It was extremely challenging for us to pick up Objective C in the relatively short time that we have before we started our development work. While we are only aiming to get the basic proficiency needed for us to work on the project, we still learn new things about the language every day.
The usual methodology of object-oriented programming that we learn is usually based on an inheritance hierarchy. For the purposes of our game however, we adopted a component-based architecture. A component-based architecture allows us to introduce the element of reusability without committing to statically defined relationships at compile time. Using a component-based architecture, reusable components are dynamically loaded at run-time when the game is loaded.
For instance, within our game, there are multiple assets that share the same components of health. The component-based architecture allows us to create a generic health component. The health component can be shared by different entities, with each entity owning its own copy of state data.
In addition, we made sure to make our game data-driven, as component and entity data are stored in a local SQLite database, which is loaded unto the device. This makes it easy for us to make changes to the game when we are tweaking it for testing purposes as we need not change codes, or recompile them (there is however, a time factor for packaging the application that increases as the game gets larger).
To reduce memory usage (which is a scarce resource on mobile platforms), we also developed a system of storing shared data using the flyweight design pattern. For example, all enemy swordsmen share the same spritesheet (image) and thus we have a swordsman flyweight that stores a single copy of this image in memory. This allows us to generate greater numbers of enemies, each with its own state data, without bogging down the game.
To manage the complexities of the game mechanics, we developed a message queuing system that enables entities to talk with one another, but not directly. This reduces coupling between entities and allows us to define and apply business rules over message passing (pausing the game will be a matter of not processing game messages). Each entity also implements a finite state machine (FSM) that allows them to react realistically to different game messages based on their current state.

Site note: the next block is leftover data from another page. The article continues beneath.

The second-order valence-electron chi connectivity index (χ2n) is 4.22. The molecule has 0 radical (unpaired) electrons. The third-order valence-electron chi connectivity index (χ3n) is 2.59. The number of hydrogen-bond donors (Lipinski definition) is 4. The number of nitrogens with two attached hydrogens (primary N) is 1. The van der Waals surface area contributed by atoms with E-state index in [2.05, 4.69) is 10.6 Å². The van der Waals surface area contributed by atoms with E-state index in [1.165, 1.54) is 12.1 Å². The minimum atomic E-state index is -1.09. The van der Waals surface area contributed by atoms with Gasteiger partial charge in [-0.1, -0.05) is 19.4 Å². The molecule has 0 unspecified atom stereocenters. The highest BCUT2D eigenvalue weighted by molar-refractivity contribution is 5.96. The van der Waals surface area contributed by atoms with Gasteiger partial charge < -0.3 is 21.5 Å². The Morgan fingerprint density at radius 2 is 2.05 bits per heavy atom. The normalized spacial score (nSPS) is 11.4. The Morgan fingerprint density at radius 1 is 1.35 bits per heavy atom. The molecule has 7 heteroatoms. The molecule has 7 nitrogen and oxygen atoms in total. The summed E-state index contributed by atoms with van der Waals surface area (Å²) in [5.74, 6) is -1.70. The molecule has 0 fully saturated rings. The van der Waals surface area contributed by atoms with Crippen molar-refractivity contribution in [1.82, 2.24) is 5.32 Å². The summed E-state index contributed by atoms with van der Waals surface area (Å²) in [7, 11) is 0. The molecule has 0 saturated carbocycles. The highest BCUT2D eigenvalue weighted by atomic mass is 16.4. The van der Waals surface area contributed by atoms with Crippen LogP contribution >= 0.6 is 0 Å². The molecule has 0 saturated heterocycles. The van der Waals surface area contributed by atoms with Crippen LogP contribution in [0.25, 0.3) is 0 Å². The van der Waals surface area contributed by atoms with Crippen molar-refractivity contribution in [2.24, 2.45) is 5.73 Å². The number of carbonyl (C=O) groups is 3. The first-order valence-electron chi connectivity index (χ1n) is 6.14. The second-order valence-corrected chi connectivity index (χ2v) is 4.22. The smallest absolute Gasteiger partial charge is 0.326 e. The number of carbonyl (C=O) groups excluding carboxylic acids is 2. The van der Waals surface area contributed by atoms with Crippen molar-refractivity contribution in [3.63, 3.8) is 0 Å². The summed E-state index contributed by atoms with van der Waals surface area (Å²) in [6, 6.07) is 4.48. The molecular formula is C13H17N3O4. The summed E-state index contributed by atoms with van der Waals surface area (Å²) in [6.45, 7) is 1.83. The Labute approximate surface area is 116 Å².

Graphics and game art
We are also exposed to the different stages of game art and assets development, courtesy of the design team that is collaborating with us for this project. The art is first drawn and sketched by our artist and is put forward for amendments and approval. Once approved, the artwork is then digitized and modified to fit to our game context. Animation is then added to induce movements and actions on the assets. The design team is also responsible for the design and production of the game UIs. We are appreciative to have been exposed to this aspect of game development, as no one within our FYP team has any prior knowledge nor experience with art and animation design.
The game concept is relatively new and not yet prevalent in the gaming scene. Using the iPad as a console and iPhones as game controllers as a concept is still in its infancy stage and there is very little games within the iTunes AppStore that adopts this methodology. Hoping to be a trendsetter, we have almost no points of references to model our project after, further adding to the complexity of the project.
We have utilized multiple software during the course of our project. Given the nature of our project, we are exposed to many new software which we had not have the opportunity to do so during the course of our education in SIS. The software that we use include:
- XCode - IDE required for iOS development
- Tower/Git - a tool we use for versioning and sharing our codes
- Zwoptext - creation of sprite sheet for Cocos2D platforms
- Navicat - GUI for SQLite database
Quality of Product
Game art Sketches
Learning iOS development was something that I wanted to do but was put off until now. IS481 has been a great opportunity for me to pick up what I think is a valuable skillset. Having been a C/C++developer, it was a surprise to me how different Objective C was but thankfully we found Cocos2D which helped remove some of the project's complexity, especially when dealing with graphics.
I was in charge of the game's component-based architecture, and am glad to find that our early efforts are now paying off since the team is able make changes to the game easily once they understand how the architecture works. It was a fairly easy task of developing additional functionality into the game by encapsulating them as an additional component.
Also, working with the artists and animators has provided us with first-hand insight into how art teams work and also made us some new friends.